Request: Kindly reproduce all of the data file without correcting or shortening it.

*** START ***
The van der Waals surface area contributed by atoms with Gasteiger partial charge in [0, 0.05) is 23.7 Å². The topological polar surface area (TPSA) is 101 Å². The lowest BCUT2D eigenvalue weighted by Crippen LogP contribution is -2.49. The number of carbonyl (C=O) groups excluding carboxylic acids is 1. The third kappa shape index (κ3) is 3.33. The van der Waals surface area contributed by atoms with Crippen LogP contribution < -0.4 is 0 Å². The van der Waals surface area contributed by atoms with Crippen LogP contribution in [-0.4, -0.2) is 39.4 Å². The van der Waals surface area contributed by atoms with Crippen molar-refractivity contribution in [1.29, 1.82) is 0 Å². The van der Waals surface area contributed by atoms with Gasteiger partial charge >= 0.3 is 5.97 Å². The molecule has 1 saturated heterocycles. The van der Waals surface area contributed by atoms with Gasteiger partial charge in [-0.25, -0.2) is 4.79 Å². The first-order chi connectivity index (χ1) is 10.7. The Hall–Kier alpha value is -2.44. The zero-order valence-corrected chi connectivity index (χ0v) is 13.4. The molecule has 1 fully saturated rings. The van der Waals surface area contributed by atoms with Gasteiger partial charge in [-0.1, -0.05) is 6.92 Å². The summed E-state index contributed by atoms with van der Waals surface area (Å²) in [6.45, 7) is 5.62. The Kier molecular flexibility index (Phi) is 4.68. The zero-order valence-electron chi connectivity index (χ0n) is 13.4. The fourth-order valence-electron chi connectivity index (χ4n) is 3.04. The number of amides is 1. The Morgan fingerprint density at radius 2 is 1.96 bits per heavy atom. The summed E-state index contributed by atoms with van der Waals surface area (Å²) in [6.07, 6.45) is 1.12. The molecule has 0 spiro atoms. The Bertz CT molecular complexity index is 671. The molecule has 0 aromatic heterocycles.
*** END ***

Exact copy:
The van der Waals surface area contributed by atoms with Gasteiger partial charge in [0, 0.05) is 23.7 Å². The topological polar surface area (TPSA) is 101 Å². The lowest BCUT2D eigenvalue weighted by Crippen LogP contribution is -2.49. The number of carbonyl (C=O) groups excluding carboxylic acids is 1. The third kappa shape index (κ3) is 3.33. The van der Waals surface area contributed by atoms with Crippen LogP contribution < -0.4 is 0 Å². The van der Waals surface area contributed by atoms with Crippen LogP contribution in [-0.4, -0.2) is 39.4 Å². The van der Waals surface area contributed by atoms with Crippen molar-refractivity contribution in [1.29, 1.82) is 0 Å². The van der Waals surface area contributed by atoms with Gasteiger partial charge >= 0.3 is 5.97 Å². The molecule has 1 saturated heterocycles. The van der Waals surface area contributed by atoms with Gasteiger partial charge in [-0.25, -0.2) is 4.79 Å². The first-order chi connectivity index (χ1) is 10.7. The Hall–Kier alpha value is -2.44. The zero-order valence-corrected chi connectivity index (χ0v) is 13.4. The molecule has 1 fully saturated rings. The van der Waals surface area contributed by atoms with Gasteiger partial charge in [-0.1, -0.05) is 6.92 Å². The summed E-state index contributed by atoms with van der Waals surface area (Å²) in [6.45, 7) is 5.62. The Kier molecular flexibility index (Phi) is 4.68. The zero-order valence-electron chi connectivity index (χ0n) is 13.4. The fourth-order valence-electron chi connectivity index (χ4n) is 3.04. The number of amides is 1. The Morgan fingerprint density at radius 2 is 1.96 bits per heavy atom. The summed E-state index contributed by atoms with van der Waals surface area (Å²) in [6.07, 6.45) is 1.12. The molecule has 0 spiro atoms. The Bertz CT molecular complexity index is 671. The molecule has 0 aromatic heterocycles.